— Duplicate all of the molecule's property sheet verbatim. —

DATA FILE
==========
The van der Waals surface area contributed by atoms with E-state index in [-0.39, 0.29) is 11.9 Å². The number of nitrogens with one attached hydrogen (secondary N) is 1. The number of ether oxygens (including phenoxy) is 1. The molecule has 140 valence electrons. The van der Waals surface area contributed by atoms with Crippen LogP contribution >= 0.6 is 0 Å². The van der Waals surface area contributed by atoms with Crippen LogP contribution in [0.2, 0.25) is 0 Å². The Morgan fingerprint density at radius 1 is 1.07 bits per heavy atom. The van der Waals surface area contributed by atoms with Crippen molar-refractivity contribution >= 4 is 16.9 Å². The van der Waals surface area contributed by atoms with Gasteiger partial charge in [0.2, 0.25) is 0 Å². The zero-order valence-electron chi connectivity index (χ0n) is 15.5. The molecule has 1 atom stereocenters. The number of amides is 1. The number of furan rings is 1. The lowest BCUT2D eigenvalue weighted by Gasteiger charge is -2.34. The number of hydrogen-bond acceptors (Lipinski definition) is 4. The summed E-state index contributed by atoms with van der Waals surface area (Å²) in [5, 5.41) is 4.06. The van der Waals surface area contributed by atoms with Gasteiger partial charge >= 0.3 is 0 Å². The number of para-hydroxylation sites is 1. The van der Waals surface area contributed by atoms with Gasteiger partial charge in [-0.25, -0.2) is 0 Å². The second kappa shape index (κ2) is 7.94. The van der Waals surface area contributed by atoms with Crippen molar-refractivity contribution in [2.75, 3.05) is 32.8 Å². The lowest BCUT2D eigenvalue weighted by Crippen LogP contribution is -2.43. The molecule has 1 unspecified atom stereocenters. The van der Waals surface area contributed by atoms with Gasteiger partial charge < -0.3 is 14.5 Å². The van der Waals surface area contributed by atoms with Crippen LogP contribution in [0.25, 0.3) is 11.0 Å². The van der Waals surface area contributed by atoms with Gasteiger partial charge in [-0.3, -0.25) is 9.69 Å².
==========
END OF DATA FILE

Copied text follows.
The van der Waals surface area contributed by atoms with E-state index in [-0.39, 0.29) is 11.9 Å². The number of nitrogens with one attached hydrogen (secondary N) is 1. The number of ether oxygens (including phenoxy) is 1. The molecule has 140 valence electrons. The van der Waals surface area contributed by atoms with Crippen LogP contribution >= 0.6 is 0 Å². The van der Waals surface area contributed by atoms with Crippen LogP contribution in [0.2, 0.25) is 0 Å². The Morgan fingerprint density at radius 1 is 1.07 bits per heavy atom. The van der Waals surface area contributed by atoms with Crippen molar-refractivity contribution >= 4 is 16.9 Å². The van der Waals surface area contributed by atoms with Gasteiger partial charge in [0.2, 0.25) is 0 Å². The zero-order valence-electron chi connectivity index (χ0n) is 15.5. The molecule has 1 atom stereocenters. The number of amides is 1. The number of furan rings is 1. The lowest BCUT2D eigenvalue weighted by Gasteiger charge is -2.34. The number of hydrogen-bond acceptors (Lipinski definition) is 4. The summed E-state index contributed by atoms with van der Waals surface area (Å²) in [5, 5.41) is 4.06. The van der Waals surface area contributed by atoms with Gasteiger partial charge >= 0.3 is 0 Å². The number of para-hydroxylation sites is 1. The van der Waals surface area contributed by atoms with Gasteiger partial charge in [-0.25, -0.2) is 0 Å². The second kappa shape index (κ2) is 7.94. The van der Waals surface area contributed by atoms with Crippen molar-refractivity contribution in [2.75, 3.05) is 32.8 Å². The lowest BCUT2D eigenvalue weighted by Crippen LogP contribution is -2.43. The molecule has 1 unspecified atom stereocenters. The van der Waals surface area contributed by atoms with Gasteiger partial charge < -0.3 is 14.5 Å². The van der Waals surface area contributed by atoms with Crippen LogP contribution in [0.25, 0.3) is 11.0 Å². The van der Waals surface area contributed by atoms with Gasteiger partial charge in [-0.3, -0.25) is 9.69 Å².